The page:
uber-assaultFinally. Uber has entered an agreement with New York Attorney General Eric Schneiderman to limit rate increases during emergencies to comply with price gouging laws introduced in 1979. The press release from Schneiderman’s office claims that the company will introduce similar rules nationwide, which means it might finally stop exploiting natural disasters for fun and profit.

Pando hasn’t been quiet in its disdain for Uber’s decision to capitalize on hurricanes, winter storms, and other natural disasters by increasing rates in an ostensible effort to get drivers on the road despite the risk. As Paul Carr wrote after Hurricane Sandy struck in November 2012:

Uber’s fare doubling had nothing at all to do with getting drivers on the road — and everything to do with getting those drivers on to Uber. Drivers who knew they could probably get far bigger tips by taking private jobs (Uber’s tip to drivers is fixed at 20 percent) needed to be convinced to sign on to Uber. Otherwise all those fares were going straight to the drivers and Uber wasn’t getting a dime!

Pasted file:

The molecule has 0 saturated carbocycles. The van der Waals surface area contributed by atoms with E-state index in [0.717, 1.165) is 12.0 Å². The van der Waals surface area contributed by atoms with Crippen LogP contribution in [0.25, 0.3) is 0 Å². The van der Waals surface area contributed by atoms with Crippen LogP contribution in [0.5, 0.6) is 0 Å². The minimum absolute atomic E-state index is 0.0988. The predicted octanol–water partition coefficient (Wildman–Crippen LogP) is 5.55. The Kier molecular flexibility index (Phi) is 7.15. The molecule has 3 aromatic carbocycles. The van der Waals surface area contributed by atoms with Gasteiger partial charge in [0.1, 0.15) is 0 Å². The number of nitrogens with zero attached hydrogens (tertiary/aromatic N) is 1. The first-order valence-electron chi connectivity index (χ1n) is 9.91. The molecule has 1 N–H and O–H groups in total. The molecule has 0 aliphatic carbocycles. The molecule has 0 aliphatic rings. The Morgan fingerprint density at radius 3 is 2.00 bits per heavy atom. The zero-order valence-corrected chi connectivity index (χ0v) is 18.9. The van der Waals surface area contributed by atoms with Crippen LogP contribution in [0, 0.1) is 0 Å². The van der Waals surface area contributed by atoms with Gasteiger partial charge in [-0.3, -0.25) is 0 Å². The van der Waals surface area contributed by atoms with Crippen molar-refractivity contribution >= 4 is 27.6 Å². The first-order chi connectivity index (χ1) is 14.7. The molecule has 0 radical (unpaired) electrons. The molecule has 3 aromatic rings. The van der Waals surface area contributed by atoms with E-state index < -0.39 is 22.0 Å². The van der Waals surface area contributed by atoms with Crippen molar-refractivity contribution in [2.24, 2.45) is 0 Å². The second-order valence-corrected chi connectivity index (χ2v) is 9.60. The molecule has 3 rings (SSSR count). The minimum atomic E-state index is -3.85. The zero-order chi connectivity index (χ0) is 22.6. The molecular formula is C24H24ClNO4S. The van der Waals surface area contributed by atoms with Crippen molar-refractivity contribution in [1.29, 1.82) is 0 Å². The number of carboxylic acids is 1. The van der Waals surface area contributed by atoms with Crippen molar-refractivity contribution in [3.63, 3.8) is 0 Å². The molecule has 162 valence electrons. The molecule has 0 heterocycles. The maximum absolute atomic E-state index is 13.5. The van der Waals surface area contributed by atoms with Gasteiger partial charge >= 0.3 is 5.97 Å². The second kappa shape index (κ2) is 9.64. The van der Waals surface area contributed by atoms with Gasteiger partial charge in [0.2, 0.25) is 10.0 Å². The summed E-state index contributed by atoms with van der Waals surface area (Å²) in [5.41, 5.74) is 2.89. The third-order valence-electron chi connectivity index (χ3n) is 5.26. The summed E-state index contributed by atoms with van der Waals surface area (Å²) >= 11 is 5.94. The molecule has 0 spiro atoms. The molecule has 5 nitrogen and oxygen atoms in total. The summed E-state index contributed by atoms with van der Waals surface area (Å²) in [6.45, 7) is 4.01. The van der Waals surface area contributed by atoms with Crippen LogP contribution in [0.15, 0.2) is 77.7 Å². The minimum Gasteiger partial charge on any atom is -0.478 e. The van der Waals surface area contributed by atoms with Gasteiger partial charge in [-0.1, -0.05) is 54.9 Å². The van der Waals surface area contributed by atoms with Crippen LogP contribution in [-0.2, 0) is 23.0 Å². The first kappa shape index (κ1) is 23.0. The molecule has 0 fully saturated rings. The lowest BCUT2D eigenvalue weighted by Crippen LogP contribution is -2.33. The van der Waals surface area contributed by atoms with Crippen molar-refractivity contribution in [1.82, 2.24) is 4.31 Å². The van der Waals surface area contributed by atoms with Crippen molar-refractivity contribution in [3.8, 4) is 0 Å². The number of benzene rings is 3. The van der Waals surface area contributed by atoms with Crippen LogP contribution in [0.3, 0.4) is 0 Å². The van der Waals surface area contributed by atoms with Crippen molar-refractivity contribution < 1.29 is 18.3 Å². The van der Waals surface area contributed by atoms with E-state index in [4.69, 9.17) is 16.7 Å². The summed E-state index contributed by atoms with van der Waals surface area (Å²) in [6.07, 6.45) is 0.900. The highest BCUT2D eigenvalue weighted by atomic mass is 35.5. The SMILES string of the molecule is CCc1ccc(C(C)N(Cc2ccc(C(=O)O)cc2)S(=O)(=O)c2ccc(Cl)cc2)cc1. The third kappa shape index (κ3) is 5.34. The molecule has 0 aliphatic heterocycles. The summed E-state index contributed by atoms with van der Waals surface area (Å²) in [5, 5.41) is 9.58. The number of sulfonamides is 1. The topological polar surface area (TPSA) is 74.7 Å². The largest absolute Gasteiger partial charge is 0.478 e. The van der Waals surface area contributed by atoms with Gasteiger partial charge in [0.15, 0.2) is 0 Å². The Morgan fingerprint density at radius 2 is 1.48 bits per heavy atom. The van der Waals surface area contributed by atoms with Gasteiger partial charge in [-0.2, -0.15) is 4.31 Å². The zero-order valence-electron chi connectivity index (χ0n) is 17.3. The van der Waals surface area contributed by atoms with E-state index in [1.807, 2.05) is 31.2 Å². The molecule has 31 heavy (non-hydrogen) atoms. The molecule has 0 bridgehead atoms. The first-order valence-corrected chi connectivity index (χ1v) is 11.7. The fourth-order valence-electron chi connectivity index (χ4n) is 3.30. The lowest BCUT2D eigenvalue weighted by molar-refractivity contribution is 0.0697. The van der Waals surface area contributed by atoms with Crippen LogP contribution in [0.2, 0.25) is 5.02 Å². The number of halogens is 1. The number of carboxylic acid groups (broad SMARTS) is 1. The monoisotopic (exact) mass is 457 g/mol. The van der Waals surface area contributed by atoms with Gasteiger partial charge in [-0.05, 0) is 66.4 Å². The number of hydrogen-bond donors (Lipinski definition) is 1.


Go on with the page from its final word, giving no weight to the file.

Hurricane Sandy didn’t mark the last time Uber took advantage of inclement weather — that’s my entry for “understatement of the week” — by raising its prices. The company also increased its rates by as much as seven-or eight-times the usual during a snowstorm in December 2013. There were numerous rate increases due to some form of precipitation in between those two examples, but those are the most striking for their insanity and the sheer size of the fare hike.

Uber won’t be entirely removing surge pricing during emergencies. Here’s how the changed policy will work, according to the press release issued by Schneiderman’s office earlier today:

Uber does not set a single, fixed price for rides. Instead, its rates are dynamic, rising and falling with demand.  Under its agreement with the Office of the Attorney General, Uber will set a cap on its pricing during ‘abnormal disruptions of the market’ limited to the normal range of prices it charged in the preceding sixty days.  In addition, it will further limit the allowable range of prices by excluding from the cap the three highest prices charged on different days during that period.

Uber is expected to propose a similar change to its pricing model nationwide.

So the company will still be raising prices during natural disasters, but it won’t be taking full advantage of the situation by raising its prices as much as it did during that snowstorm. It’s not a complete victory — some might have expected Uber to nix surge pricing completely, at least during emergencies — but it’s a step forward from the company’s previous practices.